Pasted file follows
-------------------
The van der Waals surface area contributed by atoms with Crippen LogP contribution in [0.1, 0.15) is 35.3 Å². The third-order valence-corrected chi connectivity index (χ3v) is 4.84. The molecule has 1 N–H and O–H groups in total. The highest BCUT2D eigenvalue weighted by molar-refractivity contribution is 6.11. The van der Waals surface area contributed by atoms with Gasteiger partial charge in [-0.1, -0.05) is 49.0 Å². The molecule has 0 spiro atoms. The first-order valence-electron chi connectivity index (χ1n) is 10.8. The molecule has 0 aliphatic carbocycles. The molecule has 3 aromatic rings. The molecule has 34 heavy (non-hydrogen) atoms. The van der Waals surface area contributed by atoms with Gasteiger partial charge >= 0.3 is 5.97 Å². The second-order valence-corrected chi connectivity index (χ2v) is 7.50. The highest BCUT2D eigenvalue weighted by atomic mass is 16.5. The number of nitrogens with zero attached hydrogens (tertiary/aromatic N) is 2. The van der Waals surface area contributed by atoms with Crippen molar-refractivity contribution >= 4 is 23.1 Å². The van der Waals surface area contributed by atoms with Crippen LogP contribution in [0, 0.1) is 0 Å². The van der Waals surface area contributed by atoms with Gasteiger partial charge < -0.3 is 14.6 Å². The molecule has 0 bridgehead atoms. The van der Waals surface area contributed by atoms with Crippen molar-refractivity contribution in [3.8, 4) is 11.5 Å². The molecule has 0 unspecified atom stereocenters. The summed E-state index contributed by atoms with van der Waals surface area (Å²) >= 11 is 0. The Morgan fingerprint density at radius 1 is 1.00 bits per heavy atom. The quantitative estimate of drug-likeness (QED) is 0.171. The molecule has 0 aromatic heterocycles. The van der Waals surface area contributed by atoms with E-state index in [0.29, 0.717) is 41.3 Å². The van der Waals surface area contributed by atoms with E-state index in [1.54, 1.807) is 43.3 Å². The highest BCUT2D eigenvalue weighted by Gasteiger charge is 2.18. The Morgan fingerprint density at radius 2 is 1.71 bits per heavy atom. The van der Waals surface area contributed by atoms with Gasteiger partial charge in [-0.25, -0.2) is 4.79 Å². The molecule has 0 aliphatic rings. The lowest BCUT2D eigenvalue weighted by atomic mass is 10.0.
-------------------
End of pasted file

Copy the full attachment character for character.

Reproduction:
The van der Waals surface area contributed by atoms with Crippen LogP contribution in [0.1, 0.15) is 35.3 Å². The third-order valence-corrected chi connectivity index (χ3v) is 4.84. The molecule has 1 N–H and O–H groups in total. The highest BCUT2D eigenvalue weighted by molar-refractivity contribution is 6.11. The van der Waals surface area contributed by atoms with Gasteiger partial charge in [-0.1, -0.05) is 49.0 Å². The molecule has 0 spiro atoms. The first-order valence-electron chi connectivity index (χ1n) is 10.8. The molecule has 0 aliphatic carbocycles. The molecule has 3 aromatic rings. The molecule has 34 heavy (non-hydrogen) atoms. The van der Waals surface area contributed by atoms with Gasteiger partial charge >= 0.3 is 5.97 Å². The second-order valence-corrected chi connectivity index (χ2v) is 7.50. The highest BCUT2D eigenvalue weighted by atomic mass is 16.5. The number of nitrogens with zero attached hydrogens (tertiary/aromatic N) is 2. The van der Waals surface area contributed by atoms with Crippen molar-refractivity contribution >= 4 is 23.1 Å². The van der Waals surface area contributed by atoms with Crippen LogP contribution in [0, 0.1) is 0 Å². The van der Waals surface area contributed by atoms with Gasteiger partial charge < -0.3 is 14.6 Å². The molecule has 0 bridgehead atoms. The van der Waals surface area contributed by atoms with Crippen molar-refractivity contribution in [3.8, 4) is 11.5 Å². The molecule has 0 unspecified atom stereocenters. The summed E-state index contributed by atoms with van der Waals surface area (Å²) >= 11 is 0. The Morgan fingerprint density at radius 1 is 1.00 bits per heavy atom. The quantitative estimate of drug-likeness (QED) is 0.171. The molecule has 0 aromatic heterocycles. The van der Waals surface area contributed by atoms with E-state index in [0.29, 0.717) is 41.3 Å². The van der Waals surface area contributed by atoms with E-state index in [1.54, 1.807) is 43.3 Å². The highest BCUT2D eigenvalue weighted by Gasteiger charge is 2.18. The Morgan fingerprint density at radius 2 is 1.71 bits per heavy atom. The van der Waals surface area contributed by atoms with Gasteiger partial charge in [-0.25, -0.2) is 4.79 Å². The molecule has 0 aliphatic rings. The lowest BCUT2D eigenvalue weighted by atomic mass is 10.0.